Yet the new OmniFocus 2 will lend itself incredibly well to being an assist in Getting Things Done. It’s an excellent program with the right mix of features plus flexibility to allow you to work the way you want.
Use what you need and only what you need in your GTD efforts and try to avoid the overuse scenario. You’ll find that GTD and no program can make you the perfectly performing machine. However, with that said, both an understanding of GTD and the use of a program such as OmniFocus 2 will help remarkably in your efforts to be more productive and less stressed. That will naturally lead to a sense of control by being organized, managing activities and Getting Things Done. You should then find you have more time to invest as you want in either more work or leisure pursuits.
GTD doesn’t happen overnight and David Allen himself talks about falling off the wagon. However, overall its impact can be significant. OmniFocus 2 can finally join the ranks of an acceptable Mac productivity program. Further, it substantially improves the OmniFocus line to the degree the you definitely feel like you’re working with a product suite.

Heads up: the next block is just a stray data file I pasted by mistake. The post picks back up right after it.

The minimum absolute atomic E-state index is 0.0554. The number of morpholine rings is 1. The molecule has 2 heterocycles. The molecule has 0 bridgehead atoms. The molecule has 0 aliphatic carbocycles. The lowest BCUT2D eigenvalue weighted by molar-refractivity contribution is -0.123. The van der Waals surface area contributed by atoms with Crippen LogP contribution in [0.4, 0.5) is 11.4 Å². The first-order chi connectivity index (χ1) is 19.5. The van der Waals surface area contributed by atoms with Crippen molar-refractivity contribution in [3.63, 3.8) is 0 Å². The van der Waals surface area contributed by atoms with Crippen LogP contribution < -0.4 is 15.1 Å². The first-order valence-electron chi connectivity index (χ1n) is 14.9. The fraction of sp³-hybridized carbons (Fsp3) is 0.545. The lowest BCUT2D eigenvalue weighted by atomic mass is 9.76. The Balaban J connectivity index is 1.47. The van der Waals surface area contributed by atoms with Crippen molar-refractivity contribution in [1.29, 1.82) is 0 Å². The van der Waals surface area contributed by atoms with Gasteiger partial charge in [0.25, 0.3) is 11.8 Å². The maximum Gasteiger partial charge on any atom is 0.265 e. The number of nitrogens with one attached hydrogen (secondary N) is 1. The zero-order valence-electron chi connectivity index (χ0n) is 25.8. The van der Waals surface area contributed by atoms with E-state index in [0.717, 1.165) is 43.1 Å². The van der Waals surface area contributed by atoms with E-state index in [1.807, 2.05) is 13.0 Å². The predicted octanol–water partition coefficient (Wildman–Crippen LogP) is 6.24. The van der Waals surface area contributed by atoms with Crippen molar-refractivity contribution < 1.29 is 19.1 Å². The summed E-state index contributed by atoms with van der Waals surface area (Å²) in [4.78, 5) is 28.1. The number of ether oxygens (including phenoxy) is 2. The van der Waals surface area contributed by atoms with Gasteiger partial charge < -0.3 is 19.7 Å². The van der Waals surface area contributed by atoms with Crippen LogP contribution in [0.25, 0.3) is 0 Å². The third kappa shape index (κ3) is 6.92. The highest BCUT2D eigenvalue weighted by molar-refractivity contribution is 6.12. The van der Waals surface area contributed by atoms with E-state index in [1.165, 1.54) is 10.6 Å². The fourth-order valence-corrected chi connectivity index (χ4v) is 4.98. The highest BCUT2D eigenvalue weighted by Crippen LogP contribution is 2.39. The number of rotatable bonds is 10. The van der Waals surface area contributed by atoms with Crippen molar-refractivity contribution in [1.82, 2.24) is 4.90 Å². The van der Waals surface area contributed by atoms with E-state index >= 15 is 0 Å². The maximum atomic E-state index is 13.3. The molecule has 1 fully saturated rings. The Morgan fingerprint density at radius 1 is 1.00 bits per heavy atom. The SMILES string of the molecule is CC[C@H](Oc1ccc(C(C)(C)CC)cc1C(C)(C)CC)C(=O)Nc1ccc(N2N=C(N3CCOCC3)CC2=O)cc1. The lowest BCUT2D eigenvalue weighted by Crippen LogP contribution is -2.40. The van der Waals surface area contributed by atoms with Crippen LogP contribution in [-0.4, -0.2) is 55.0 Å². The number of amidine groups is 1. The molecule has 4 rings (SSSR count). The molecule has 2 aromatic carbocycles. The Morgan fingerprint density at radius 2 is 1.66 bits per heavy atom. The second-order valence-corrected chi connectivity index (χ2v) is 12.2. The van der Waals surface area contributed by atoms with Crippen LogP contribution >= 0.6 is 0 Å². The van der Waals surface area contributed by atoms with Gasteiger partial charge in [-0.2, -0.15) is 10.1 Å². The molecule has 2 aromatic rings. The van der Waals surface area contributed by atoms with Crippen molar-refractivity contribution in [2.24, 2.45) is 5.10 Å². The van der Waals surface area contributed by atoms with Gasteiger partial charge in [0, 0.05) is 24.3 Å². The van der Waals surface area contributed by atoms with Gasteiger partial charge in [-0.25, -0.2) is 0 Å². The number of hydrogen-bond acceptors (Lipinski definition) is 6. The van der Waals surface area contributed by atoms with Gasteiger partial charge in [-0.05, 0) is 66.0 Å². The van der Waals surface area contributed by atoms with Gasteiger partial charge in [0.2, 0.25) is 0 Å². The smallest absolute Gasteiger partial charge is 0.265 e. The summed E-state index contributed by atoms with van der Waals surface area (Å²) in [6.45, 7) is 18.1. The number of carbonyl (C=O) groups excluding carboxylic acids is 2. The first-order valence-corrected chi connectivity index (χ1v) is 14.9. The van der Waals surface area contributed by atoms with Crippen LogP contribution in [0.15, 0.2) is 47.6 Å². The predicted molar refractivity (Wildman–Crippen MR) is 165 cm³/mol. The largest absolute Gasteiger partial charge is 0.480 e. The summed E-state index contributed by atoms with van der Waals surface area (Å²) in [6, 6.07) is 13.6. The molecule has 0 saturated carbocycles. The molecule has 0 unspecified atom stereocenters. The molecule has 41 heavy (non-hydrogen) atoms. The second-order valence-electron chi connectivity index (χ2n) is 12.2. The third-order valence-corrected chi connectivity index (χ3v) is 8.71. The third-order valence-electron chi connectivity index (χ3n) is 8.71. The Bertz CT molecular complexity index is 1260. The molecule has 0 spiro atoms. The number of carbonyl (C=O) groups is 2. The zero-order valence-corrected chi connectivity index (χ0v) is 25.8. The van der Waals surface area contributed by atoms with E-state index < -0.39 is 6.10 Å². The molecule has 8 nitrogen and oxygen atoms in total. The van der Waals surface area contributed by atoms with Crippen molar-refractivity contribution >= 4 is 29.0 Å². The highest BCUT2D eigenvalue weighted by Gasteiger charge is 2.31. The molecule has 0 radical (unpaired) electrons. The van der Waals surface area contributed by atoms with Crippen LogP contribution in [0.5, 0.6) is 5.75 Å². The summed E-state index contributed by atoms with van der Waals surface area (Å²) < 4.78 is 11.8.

Since it is a delight to use it is easier and far more approachable in just working with the program, by using the program you will definitely notice a real difference in outcomes. I use what I need of OmniFocus and only what I need. My perfection with the program is not in every little tweak I can make or new function I can learn. It is in the doing with the program so that it is assisting and guiding me not controlling me that the results are positive. As such, it and GTD work well for me.
I like everyone will fall off the proverbial wagon. It’s inevitable. There will be that moment when so much is coming at you that it’s almost impossible to even record the slightest task let alone what did I just agree to do. The best you can do at this point is pick yourself up, dust yourself off and never get annoyed that you might have fallen off the wagon. By getting going again, you will never fail.
Honestly I couldn’t be more delighted that OmniFocus 2 is out. I worked on the original iteration of the product and it was great. I personally could never stand OmniFocus 1 and thought of it as almost an embarrassment to a company with such a fine reputation in the Mac market. The new iteration of OmniFocus 2 builds on the first yet incorporates more of the Jony Ives minimalistic model he envisions at Apple and that OmniFocus viewed as correct. In this view our content is prime and the interface should recede so the content steps forward unencumbered by the interface. The OmniGroup has done an excellent job with OmniFocus 2 for the Mac meeting the above noted criteria in such a fashion that as long as you let the interface recede so your content is front and center you will find yourself definitely more productive as you Get Things Done.